This year, February 6 was the International Day of Zero Tolerance for Female Genital Mutilation – more than 200 million girls and women alive today have been subjected to this procedure, also known as FGM.
In this regard, the development of a day like this is an opportunity to highlight just how Female Genital Mutilation differs from that of male circumcision.
The most grotesque level of FGM is meant to completely eliminate a woman’s sexual desire; by sewing up the vaginal canal the people doing this are trying to control a woman’s sexual activity.
Men may undergo circumcision but it rarely results in major complications and does not remove a male’s sexual desire.
Type 2 is the most commonly practiced of all FGM types and the impact of such a procedure is significant: sexual intercourse becomes uncomfortable for the victim, something unheard of after male circumcision.
While both male and female circumcision is often performed for “hygienic purposes” only women suffer long-term consequences.
The many complications that accompany FGM also separate female genital mutilation from male circumcision; although fertility is often given as a reason for this procedure, it can also create medical problems during childbirth.
While I am not trying to discount those who argue against male circumcision, I do want to comfort those who try to compare the two; the effects on the female body are long-lasting and dangerous, not to mention being morally monstrous.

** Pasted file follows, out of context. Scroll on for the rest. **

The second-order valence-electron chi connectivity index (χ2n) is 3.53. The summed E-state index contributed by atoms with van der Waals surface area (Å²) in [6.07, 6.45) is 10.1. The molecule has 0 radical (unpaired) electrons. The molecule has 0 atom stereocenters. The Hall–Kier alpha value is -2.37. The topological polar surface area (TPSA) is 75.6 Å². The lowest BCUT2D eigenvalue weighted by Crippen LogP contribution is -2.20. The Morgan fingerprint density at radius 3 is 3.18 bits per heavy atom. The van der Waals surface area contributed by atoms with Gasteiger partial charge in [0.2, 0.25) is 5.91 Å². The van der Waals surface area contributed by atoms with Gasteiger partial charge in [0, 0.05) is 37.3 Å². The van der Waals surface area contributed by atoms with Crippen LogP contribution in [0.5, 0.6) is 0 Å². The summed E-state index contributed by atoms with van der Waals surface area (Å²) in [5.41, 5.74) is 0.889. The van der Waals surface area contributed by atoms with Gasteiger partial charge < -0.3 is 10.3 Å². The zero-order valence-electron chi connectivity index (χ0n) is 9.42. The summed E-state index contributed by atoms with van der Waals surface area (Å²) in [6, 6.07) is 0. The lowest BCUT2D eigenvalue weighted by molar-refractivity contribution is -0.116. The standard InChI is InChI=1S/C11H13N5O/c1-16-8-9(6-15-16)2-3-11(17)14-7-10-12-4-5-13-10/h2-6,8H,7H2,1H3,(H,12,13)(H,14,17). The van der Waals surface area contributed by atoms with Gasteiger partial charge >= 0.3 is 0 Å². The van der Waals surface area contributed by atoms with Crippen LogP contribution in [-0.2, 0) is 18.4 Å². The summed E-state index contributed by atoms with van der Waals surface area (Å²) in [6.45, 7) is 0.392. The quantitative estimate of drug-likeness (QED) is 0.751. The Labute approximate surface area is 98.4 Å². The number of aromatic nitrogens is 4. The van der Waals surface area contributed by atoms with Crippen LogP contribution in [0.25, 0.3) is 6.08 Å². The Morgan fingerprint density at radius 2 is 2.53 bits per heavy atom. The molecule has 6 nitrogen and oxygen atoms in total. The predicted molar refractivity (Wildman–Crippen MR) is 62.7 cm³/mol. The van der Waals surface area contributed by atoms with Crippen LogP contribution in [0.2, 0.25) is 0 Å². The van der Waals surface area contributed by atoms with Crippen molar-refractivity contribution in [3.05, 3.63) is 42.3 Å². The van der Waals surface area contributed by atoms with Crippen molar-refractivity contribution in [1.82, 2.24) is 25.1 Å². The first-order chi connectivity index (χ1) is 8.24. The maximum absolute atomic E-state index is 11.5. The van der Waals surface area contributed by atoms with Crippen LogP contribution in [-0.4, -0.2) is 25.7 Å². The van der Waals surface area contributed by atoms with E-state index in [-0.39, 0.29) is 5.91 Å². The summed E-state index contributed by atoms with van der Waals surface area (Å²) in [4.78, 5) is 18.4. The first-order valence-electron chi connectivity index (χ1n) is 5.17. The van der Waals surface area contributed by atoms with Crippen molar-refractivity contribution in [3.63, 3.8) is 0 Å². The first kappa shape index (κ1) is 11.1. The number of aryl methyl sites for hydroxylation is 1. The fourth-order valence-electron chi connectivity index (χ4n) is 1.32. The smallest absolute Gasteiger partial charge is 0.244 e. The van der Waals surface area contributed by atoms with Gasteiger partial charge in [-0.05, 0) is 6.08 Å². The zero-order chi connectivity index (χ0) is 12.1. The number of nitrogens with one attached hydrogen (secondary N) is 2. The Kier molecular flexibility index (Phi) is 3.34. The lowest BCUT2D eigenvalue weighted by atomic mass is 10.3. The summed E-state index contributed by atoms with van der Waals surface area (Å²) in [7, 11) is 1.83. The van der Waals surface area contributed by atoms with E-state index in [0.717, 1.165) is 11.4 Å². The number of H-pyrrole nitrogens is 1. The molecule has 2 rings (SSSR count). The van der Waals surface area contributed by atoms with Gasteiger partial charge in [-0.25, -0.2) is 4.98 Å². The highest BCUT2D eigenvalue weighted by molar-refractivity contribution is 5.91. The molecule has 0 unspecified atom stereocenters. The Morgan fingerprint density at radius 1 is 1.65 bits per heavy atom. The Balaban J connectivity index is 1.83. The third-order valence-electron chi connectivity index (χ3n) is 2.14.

It is too easy for outsiders to look at a situation, like female mutilation, and say “why don’t you just refuse to take part?”
Unfortunately it is not that simple to escape such a customary tradition; for many girls they may be misled about how harmful the operation is while others may know but do not want to face social exile.
Possibly, these individuals who take part in grooming young girls into participating in the ritual are seeking confirmation that the tradition is a good thing.
Whenever, a woman falls victim to this act she may be feeling a longing for another to join her – group cohesion seems a vital necessity for the continuance of any harmful practice; as long as women who have gone before manage to coax younger generations into doing it, it will continue.
Traditionally, older siblings and other women want young girls to believe that they are not a real woman and/or desirable until they undergo circumcision.
Since those who have had the operation probably were told what beautiful women they were afterwards and because they likely found a husband are made to believe it is because they were circumcised.
As this video shows, education alone may not eradicate this practice; alternatives to traditions that have been around for thousands of years, are not always welcome.